THERE ARE some aspects of Robert Le Hunte’s resignation letter of May 15 to the Prime Minister that interest me.
First, he said he and the PM had “both agreed that a critical plank of (the) vision (of developing the country and improving the lives of all its people) was to bring a reliable water supply to all citizens…”
I too agree on the criticality of that factor, but in TT the political aspect of water provision has, over the decades, tended to outweigh the hard economic decisions that must be taken.
I recall the 1986-91 NAR administration holding discussions with the Inter-American Development Bank (IDB) on the matter. And wasn’t it Basdeo Panday who later promised “water for all” by 2000? Twenty years after…But that’s not water. That’s the title of a novel by my somewhat better-known namesake, Alexandre Dumas. Fiction. Like water for all.
Second, Le Hunte said he had “attempted on numerous occasions to meet and discuss with (the PM his) views on this initiative with limited success.” That is a very worrying statement. A former Cabinet minister complaining that he found it difficult to meet his PM to talk about an issue both considered “critical” to the country’s development? What does this say about the quality of our governance? And about our socio-economic strategies?
Third, Le Hunte presented to the Cabinet a note on the matter. The note, which had been prepared after consultation with the IDB, didn’t pass muster. Le Hunte told the PM: “Clearly, there appears to be a conflict in policy that led to me being asked to withdraw the note. I accept the Cabinet’s position. Nonetheless, in my professional opinion, the subsequent instructions given will not achieve the government’s stated objectives and is (sic) not in the best interest of the water sector or the people of TT. I therefore respectfully request further clarification before advising the IDB.” This is puzzling.
Le Hunte had said earlier in his letter that the PM had instructed him to work with the IDB “on developing a comprehensive plan to bring TT to a 24/07 water supply position for all the citizens within the shortest possible time. And to move away from a dependency on desalinated water.”
He had therefore been working with the IDB, and presumably the note put to the Cabinet represented a harmony of approach with that organisation. What therefore was this sudden “conflict in policy” that caused the note to fail? What were the “subsequent instructions given,” by whom and why, and on what criteria? Why did Le Hunte believe they fell short of what was needed? Why, if he was resigning, did he need “further clarification before advising the IDB?” To clear the decks before he left?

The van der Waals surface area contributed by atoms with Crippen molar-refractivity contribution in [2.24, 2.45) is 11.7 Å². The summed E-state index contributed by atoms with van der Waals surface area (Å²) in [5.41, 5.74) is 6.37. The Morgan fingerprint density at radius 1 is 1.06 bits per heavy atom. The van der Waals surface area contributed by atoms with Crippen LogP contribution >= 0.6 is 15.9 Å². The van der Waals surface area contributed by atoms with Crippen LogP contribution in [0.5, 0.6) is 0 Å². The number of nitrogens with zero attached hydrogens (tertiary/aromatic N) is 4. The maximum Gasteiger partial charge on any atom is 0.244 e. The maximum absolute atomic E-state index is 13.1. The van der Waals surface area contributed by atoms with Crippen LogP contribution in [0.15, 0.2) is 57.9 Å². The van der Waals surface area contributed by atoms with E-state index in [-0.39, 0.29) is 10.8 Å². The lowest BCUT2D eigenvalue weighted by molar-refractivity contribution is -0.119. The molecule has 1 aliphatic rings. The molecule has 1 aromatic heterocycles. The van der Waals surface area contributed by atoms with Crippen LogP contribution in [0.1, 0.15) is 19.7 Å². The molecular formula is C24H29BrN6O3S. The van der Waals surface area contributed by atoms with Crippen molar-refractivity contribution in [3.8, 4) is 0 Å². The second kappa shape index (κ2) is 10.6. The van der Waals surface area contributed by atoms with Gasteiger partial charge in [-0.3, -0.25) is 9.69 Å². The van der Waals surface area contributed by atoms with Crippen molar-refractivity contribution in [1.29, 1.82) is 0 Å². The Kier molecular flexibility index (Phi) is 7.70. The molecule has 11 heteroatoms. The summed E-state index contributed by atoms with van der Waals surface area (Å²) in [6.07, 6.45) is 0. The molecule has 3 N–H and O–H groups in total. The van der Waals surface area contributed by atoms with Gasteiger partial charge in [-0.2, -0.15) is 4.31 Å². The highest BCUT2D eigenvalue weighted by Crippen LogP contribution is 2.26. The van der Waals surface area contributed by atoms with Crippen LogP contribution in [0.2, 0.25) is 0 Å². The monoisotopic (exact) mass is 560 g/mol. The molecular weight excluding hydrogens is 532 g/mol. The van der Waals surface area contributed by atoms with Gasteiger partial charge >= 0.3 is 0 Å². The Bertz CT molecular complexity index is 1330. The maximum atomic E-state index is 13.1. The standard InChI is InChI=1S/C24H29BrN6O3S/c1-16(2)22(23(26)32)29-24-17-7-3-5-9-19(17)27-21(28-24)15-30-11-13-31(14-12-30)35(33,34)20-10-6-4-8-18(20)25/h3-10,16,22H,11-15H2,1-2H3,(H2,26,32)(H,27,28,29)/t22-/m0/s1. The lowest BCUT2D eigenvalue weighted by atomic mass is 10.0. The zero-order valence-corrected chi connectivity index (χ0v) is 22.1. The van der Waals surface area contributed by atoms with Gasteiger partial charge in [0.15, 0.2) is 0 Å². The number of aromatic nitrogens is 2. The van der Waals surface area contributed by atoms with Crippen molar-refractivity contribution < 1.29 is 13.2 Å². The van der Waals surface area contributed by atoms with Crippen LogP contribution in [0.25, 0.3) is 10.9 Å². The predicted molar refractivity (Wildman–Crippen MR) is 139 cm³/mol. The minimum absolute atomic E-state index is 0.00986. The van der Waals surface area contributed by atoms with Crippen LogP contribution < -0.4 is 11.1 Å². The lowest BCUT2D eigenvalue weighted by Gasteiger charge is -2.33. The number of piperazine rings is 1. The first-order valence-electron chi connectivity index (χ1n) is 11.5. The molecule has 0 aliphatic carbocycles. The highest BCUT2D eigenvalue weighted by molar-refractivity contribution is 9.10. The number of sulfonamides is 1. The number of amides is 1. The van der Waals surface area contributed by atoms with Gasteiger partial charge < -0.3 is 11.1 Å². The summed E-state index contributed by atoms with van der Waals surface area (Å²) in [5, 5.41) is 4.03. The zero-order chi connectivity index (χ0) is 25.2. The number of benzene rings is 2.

Fourth, Le Hunte made a truly revealing statement. “Prime Minister,” he wrote, “there are a number of issues that I neither comprehend nor agree with. Yet I fully understand the principle of collective responsibility.” What he appears to have been diplomatically saying was that there have been decisions and directions of our Cabinet which he did not grasp or which he opposed.
That would suggest that the water issue over which he apparently resigned was simply the latest in a series of unhappy experiences, and, so it would seem, the straw that broke the camel’s back. He had been swallowing his discontent because of Cabinet collective responsibility, but he could no longer do so.
There are always differences and disagreements within a Cabinet. However, according to the Westminster system by which we say we are guided, if a minister has fundamental policy objections to a Cabinet’s position, that minister would be expected to depart. That is what Le Hunte has done.
Fifth, Le Hunte said that “the instructions given by (the PM) without any appropriate discussion” – a reminder of his previous complaint about his “limited success” in trying to meet the PM – “suggest a loss of confidence by you in me.” He therefore offered his resignation to “(allow the PM) to achieve (his) objectives.”
Offering a resignation isn’t quite the same thing as tendering or submitting one; it leaves the door open for the offeree to decline or accept. But Le Hunte’s last paragraph slammed the door shut: “I wish to thank you for the opportunity to serve as Minister of Public Utilities.” That language is very final.
Le Hunte has since adhered to the Westminster tradition in another way: he has refused to join in the bacchanal of who said what at the fateful Cabinet meeting. “It is impossible,” says my constitutional law textbook, “to preserve a united front (in a Cabinet) if disclosures are permitted of differences which have emerged in arriving at a decision.”
Not everyone understands that.